Writing and Learning in International Business
The purpose of the study was to improve student learning in a first year International and Electronic Business course by developing students written communication skills in tandem with their developing understanding of the discipline area. Staff teaching the course were concerned about students’ written communication abilities and observed that academic performance on written tasks did not necessarily reflect their level of knowledge articulated through other methods. Situated tasks, built on the SOLO Taxonomy framework (Biggs & Collis, 1982), focusing on assessment and writing were implemented within tutorial time. Student success was not uniform. We believe that students who benefited most from these interventions were those with greatest commitment to learning. However, the overall results of this study were very encouraging and have given valuable feedback about how to embed generic skills in the curriculum and provided impetus for policy development and restructuring of the whole first year of the degree program.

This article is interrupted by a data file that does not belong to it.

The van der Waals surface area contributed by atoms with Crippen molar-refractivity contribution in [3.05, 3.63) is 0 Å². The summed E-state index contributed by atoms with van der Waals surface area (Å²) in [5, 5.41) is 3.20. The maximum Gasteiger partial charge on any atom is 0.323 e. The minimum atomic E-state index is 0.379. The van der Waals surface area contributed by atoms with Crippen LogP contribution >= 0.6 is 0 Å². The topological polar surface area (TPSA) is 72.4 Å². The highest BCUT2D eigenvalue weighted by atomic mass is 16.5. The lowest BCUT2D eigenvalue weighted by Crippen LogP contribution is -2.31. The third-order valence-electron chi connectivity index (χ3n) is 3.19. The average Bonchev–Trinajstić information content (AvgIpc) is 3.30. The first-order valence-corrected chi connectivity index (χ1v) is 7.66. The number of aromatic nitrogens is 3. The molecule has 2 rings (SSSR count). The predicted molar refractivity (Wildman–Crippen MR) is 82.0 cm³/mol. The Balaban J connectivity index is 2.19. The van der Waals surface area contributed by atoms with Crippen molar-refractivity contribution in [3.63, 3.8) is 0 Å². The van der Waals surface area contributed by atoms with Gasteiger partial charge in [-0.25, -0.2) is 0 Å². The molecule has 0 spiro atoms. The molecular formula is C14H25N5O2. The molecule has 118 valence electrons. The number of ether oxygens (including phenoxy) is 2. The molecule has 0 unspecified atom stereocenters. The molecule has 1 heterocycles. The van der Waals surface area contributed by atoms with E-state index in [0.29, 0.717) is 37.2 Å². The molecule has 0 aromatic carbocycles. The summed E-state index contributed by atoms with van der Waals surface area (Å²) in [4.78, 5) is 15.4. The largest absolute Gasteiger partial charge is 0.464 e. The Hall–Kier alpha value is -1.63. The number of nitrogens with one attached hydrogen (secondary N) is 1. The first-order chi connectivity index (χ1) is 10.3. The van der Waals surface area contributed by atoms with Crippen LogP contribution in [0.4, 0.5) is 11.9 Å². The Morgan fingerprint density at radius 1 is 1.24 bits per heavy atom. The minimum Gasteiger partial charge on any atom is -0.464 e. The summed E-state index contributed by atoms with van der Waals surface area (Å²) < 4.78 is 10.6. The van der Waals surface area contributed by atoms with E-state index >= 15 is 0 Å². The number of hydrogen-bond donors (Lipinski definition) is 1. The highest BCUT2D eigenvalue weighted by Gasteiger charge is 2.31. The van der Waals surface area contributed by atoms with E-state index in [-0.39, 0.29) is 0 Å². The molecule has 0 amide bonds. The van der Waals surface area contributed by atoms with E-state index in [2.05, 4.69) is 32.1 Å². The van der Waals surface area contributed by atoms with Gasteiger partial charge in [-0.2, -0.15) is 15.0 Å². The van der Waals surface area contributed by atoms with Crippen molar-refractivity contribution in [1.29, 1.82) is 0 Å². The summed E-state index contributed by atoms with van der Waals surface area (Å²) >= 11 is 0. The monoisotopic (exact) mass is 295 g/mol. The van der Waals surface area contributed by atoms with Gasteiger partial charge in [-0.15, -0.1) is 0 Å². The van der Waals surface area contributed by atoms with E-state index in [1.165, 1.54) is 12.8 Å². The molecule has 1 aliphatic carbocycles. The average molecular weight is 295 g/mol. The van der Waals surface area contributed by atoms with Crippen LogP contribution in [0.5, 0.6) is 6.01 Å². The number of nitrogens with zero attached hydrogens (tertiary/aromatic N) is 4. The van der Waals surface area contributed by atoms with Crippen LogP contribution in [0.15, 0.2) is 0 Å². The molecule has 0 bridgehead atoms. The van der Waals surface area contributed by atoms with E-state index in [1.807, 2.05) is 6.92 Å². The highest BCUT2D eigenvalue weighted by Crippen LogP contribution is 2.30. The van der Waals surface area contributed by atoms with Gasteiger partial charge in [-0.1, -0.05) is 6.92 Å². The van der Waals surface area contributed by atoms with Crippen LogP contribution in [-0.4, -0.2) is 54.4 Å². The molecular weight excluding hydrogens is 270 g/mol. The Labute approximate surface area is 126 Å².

Impact and interest:
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|Item Type:||Conference Paper|
|Additional Information:||For more information, please refer to the conference’s website (see hypertext link) or contact the author.|
|Keywords:||International Business teaching, student learning, teaching intervention|
|Subjects:||Australian and New Zealand Standard Research Classification > EDUCATION (130000) > CURRICULUM AND PEDAGOGY (130200) > Vocational Education and Training Curriculum and Pedagogy (130213)|
|Divisions:||Current > QUT Faculties and Divisions > QUT Business School|
|Copyright Owner:||Copyright 2007 (please consult author)|
|Deposited On:||13 Dec 2007|
|Last Modified:||05 Jan 2011 23:34|
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